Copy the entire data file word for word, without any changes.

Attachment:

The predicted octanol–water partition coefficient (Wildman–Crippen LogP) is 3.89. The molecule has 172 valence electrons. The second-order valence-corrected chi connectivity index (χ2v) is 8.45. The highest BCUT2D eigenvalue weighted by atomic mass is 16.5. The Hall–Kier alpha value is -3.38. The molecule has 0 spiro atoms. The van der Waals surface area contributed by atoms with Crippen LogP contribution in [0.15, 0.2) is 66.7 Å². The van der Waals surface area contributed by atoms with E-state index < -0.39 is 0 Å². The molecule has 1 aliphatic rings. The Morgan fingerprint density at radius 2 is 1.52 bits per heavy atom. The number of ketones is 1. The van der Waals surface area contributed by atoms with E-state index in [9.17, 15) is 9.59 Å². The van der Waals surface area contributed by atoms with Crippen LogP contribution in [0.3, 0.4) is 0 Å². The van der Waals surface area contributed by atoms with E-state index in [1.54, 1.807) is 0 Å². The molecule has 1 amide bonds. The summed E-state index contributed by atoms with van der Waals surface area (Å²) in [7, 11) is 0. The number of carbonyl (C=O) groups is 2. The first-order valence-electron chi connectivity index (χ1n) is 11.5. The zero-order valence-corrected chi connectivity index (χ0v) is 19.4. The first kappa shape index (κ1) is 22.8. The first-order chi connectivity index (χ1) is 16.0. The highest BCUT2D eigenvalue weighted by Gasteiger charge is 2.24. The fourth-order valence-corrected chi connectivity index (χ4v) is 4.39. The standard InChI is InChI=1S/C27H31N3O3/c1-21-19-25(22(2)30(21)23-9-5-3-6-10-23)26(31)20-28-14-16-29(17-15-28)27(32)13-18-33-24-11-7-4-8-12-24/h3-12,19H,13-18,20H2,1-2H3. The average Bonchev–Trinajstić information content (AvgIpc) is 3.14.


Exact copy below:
The predicted octanol–water partition coefficient (Wildman–Crippen LogP) is 3.89. The molecule has 172 valence electrons. The second-order valence-corrected chi connectivity index (χ2v) is 8.45. The highest BCUT2D eigenvalue weighted by atomic mass is 16.5. The Hall–Kier alpha value is -3.38. The molecule has 0 spiro atoms. The van der Waals surface area contributed by atoms with Crippen LogP contribution in [0.15, 0.2) is 66.7 Å². The van der Waals surface area contributed by atoms with E-state index < -0.39 is 0 Å². The molecule has 1 aliphatic rings. The Morgan fingerprint density at radius 2 is 1.52 bits per heavy atom. The number of ketones is 1. The van der Waals surface area contributed by atoms with E-state index in [9.17, 15) is 9.59 Å². The van der Waals surface area contributed by atoms with Crippen LogP contribution in [0.3, 0.4) is 0 Å². The van der Waals surface area contributed by atoms with E-state index in [1.54, 1.807) is 0 Å². The molecule has 1 amide bonds. The summed E-state index contributed by atoms with van der Waals surface area (Å²) in [7, 11) is 0. The number of carbonyl (C=O) groups is 2. The first-order valence-electron chi connectivity index (χ1n) is 11.5. The zero-order valence-corrected chi connectivity index (χ0v) is 19.4. The first kappa shape index (κ1) is 22.8. The first-order chi connectivity index (χ1) is 16.0. The highest BCUT2D eigenvalue weighted by Gasteiger charge is 2.24. The fourth-order valence-corrected chi connectivity index (χ4v) is 4.39. The standard InChI is InChI=1S/C27H31N3O3/c1-21-19-25(22(2)30(21)23-9-5-3-6-10-23)26(31)20-28-14-16-29(17-15-28)27(32)13-18-33-24-11-7-4-8-12-24/h3-12,19H,13-18,20H2,1-2H3. The average Bonchev–Trinajstić information content (AvgIpc) is 3.14.